Great_People & Important_People

A week with David Ziser

I have been a professional photographer since 1971. I have done this full time since 1985. But, I can’t remember a time when photography was not an important part of my life.

I believe I have always considered the subjects of my portraits to be great and important people. Any other thought wouldn’t allow me to bring out the best in my subjects.

Throughout those 47 years I have had the incredible privilege to study under and be mentored by some of the world’s greatest master photographers.

In that time I have collected an incredible amount of memories, notes, and memorabilia. Recently I realized that it was time to purge some of these things as they will mean little or nothing to anyone other than me.

In the process of doing that I came across notes from a remarkable week I spent with David Ziser in 1989. At that time the Professional Photographers of Ontario partnered with Sheridan College in Oakville and hosted some of the leading photographers of the time. You chose the photographer you wanted to study under and spent an intensive week with that master.  The school ran two weeks and I chose to attend both weeks. The first, I was tutored by David Ziser and the second by Jay Stock.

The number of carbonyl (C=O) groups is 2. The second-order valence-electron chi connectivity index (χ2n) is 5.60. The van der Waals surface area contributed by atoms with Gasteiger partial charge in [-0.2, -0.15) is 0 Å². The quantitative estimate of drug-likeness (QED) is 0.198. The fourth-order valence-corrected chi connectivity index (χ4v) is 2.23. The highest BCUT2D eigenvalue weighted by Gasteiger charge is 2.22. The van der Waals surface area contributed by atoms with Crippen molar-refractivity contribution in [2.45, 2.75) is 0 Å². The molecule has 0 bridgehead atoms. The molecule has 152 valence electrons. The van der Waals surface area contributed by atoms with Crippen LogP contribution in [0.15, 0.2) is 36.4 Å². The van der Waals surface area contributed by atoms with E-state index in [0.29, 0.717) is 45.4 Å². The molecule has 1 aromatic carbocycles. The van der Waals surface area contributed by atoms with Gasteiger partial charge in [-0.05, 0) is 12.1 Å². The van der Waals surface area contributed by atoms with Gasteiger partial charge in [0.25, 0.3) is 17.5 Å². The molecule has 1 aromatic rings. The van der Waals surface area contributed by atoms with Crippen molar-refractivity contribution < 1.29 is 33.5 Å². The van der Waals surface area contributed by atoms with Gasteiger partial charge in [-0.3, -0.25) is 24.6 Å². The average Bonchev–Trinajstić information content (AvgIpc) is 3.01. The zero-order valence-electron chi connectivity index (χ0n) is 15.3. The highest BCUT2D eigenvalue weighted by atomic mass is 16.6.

As I went through some other keepsakes I came across the certificate that was issued upon completion of my week with Mr. Ziser.

David Ziser was, and I believe still is, a meticulous perfectionist. He is a genius at using the surroundings to tell the story, bringing lines, textures, and colours into careful play to emphasize the subject. He taught me to see the subject relative to the background, foreground and middle ground.

  • I watched him lower a camera angle 3 inches because it would align the model/bride’s head with a highlight through the background trees thus forcing the viewer’s attention directly to the subject’s face in this full body portrait.
  • Posing a male model in a church, simulating the portrait of the groom on a wedding day, he walked around the subject, bending down, and standing up, the whole time studying the subject relative to the lines of the church. When he found the exact spot where the lines of the rafters would converge in the background right above the head of the groom he announced “this is where the camera goes.”
  • With a bride reclined on a sofa, he moved her 3 inches so that her nose in profile would just touch a line in the background and then moved a lamp 6 inches so that the highlights in the lamp shade would draw attention exactly where he wanted it.

There was much more to David than lines and composition. He was technically as meticulous as he was artistically, From David I learned to blend artificial lighting with the ambient light of the scene. Through expert use of the controls of the camera he was able to adjust the shutter speed or aperture to control the affect and impact of the setting on the subject.

Mr. Ziser is still a practising professional photographer and you can see examples of his work on his website http://ziser.com/

Thanks David for sharing your love and knowledge of photography.

John Mitchell captures his subjects at their emotional high point. It’s part art and part science. His technical mastery is unrivalled. The heart and passion John pours into his photography knows no bounds.

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